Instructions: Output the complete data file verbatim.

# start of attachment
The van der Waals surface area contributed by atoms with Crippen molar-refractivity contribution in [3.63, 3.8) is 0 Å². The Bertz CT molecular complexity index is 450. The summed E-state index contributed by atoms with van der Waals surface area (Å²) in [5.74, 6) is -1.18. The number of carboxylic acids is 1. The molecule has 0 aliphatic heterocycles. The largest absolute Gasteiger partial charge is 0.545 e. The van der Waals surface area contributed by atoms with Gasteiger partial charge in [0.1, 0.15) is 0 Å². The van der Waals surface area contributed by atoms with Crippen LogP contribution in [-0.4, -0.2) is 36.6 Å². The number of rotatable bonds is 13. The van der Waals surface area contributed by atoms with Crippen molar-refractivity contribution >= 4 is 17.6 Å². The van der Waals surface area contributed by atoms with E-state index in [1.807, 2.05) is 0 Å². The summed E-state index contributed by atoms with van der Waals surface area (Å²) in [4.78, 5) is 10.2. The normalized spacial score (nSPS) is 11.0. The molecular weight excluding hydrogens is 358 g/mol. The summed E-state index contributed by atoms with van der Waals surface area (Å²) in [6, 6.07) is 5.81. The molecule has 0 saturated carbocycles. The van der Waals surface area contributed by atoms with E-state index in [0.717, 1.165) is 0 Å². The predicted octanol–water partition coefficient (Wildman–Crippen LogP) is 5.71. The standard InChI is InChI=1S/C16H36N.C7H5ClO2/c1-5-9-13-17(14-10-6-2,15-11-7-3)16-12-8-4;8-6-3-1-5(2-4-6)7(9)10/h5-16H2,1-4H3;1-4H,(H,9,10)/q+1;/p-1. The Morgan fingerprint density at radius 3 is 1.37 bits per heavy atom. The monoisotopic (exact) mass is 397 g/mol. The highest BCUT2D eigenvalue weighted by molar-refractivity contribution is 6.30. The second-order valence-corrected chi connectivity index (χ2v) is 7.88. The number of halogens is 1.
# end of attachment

The van der Waals surface area contributed by atoms with Crippen molar-refractivity contribution in [3.63, 3.8) is 0 Å². The Bertz CT molecular complexity index is 450. The summed E-state index contributed by atoms with van der Waals surface area (Å²) in [5.74, 6) is -1.18. The number of carboxylic acids is 1. The molecule has 0 aliphatic heterocycles. The largest absolute Gasteiger partial charge is 0.545 e. The van der Waals surface area contributed by atoms with Gasteiger partial charge in [0.1, 0.15) is 0 Å². The van der Waals surface area contributed by atoms with Crippen LogP contribution in [-0.4, -0.2) is 36.6 Å². The number of rotatable bonds is 13. The van der Waals surface area contributed by atoms with Crippen molar-refractivity contribution >= 4 is 17.6 Å². The van der Waals surface area contributed by atoms with E-state index in [1.807, 2.05) is 0 Å². The summed E-state index contributed by atoms with van der Waals surface area (Å²) in [4.78, 5) is 10.2. The normalized spacial score (nSPS) is 11.0. The molecular weight excluding hydrogens is 358 g/mol. The summed E-state index contributed by atoms with van der Waals surface area (Å²) in [6, 6.07) is 5.81. The molecule has 0 saturated carbocycles. The van der Waals surface area contributed by atoms with E-state index in [0.717, 1.165) is 0 Å². The predicted octanol–water partition coefficient (Wildman–Crippen LogP) is 5.71. The standard InChI is InChI=1S/C16H36N.C7H5ClO2/c1-5-9-13-17(14-10-6-2,15-11-7-3)16-12-8-4;8-6-3-1-5(2-4-6)7(9)10/h5-16H2,1-4H3;1-4H,(H,9,10)/q+1;/p-1. The Morgan fingerprint density at radius 3 is 1.37 bits per heavy atom. The monoisotopic (exact) mass is 397 g/mol. The highest BCUT2D eigenvalue weighted by molar-refractivity contribution is 6.30. The second-order valence-corrected chi connectivity index (χ2v) is 7.88. The number of halogens is 1.